Jackie Bradley Jr.: Just kidding. Or am I?
Next, let’s look at The Patriot Problem. Much like the Celtics after their run through the 60s, the Pats have a difficult task at hand in terms how to honor the key members of their dynasty. How many do you retire? Where do you draw the line?
A good place to start is with three rings. There are 22 players who won three Super Bowl titles with the Patriots, and of those, I’d say 10 are deserving of nomination: Brady, Kevin Faulk, Troy Brown, Matt Light, Richard Seymour, Tedy Bruschi, Mike Vrabel, Willie McGinest, Ty Law and Adam Vinatieri.
Assuming that 10 is too many, I’m going to lose Faulk, Brown and Vrabel in the first cut. No disrespect; all three are sure to be inducted (Troy already has) into the Patriots Hall of Fame. But there’s a difference between good/very good and great.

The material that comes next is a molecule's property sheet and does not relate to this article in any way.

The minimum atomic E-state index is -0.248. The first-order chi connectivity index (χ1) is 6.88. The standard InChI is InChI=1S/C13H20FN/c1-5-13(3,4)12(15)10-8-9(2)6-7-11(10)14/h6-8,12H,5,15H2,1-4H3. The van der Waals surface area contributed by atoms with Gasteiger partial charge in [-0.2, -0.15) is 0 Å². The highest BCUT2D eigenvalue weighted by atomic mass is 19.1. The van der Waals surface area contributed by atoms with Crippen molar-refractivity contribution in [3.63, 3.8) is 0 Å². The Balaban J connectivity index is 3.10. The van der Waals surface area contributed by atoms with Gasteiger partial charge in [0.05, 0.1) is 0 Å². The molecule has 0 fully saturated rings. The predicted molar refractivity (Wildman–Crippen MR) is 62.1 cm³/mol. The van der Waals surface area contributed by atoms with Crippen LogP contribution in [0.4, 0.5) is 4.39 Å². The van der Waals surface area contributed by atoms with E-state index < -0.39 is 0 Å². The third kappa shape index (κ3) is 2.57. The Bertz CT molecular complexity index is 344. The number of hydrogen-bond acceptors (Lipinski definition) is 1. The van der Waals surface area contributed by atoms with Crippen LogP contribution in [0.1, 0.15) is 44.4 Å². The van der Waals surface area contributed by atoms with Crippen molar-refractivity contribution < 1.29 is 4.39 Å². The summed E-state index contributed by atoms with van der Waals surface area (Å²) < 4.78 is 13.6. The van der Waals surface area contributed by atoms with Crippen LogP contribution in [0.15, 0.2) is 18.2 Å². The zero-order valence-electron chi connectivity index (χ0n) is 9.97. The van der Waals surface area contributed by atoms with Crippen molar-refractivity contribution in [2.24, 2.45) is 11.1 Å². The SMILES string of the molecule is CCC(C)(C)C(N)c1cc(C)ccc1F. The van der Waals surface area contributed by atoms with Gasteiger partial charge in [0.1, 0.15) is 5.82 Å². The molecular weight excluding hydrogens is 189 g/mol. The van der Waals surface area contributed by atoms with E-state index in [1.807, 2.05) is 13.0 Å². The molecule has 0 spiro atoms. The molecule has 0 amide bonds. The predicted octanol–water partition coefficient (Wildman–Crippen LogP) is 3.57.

Bruschi probably falls into the very good category, as well. After all, he only made one Pro Bowl. But he was the face of that dynasty defense, and had a little KG in him, in terms of just setting the tone and enriching the culture. McGinest was right there with Bruschi, but made one more Pro Bowl.
Seymour was an anchor; it’s not a coincidence that they started winning right after he showed up and haven’t won since he left. Still, he’s been gone for so long and left under such trying terms, it seems like a lost cause.
Ty Law made the biggest interception in franchise history, and was the foundation of that secondary during the Golden Years. He didn’t always get along with Bill Belichick, but he always answered the call.
Matt Light may be the dynasty’s most unsung hero, the man who was in charge of protecting Tom Brady for more than a decade.
Finally, none of this would have been possible without Vinatieri, even if that’s just a reference to one kick in the snow.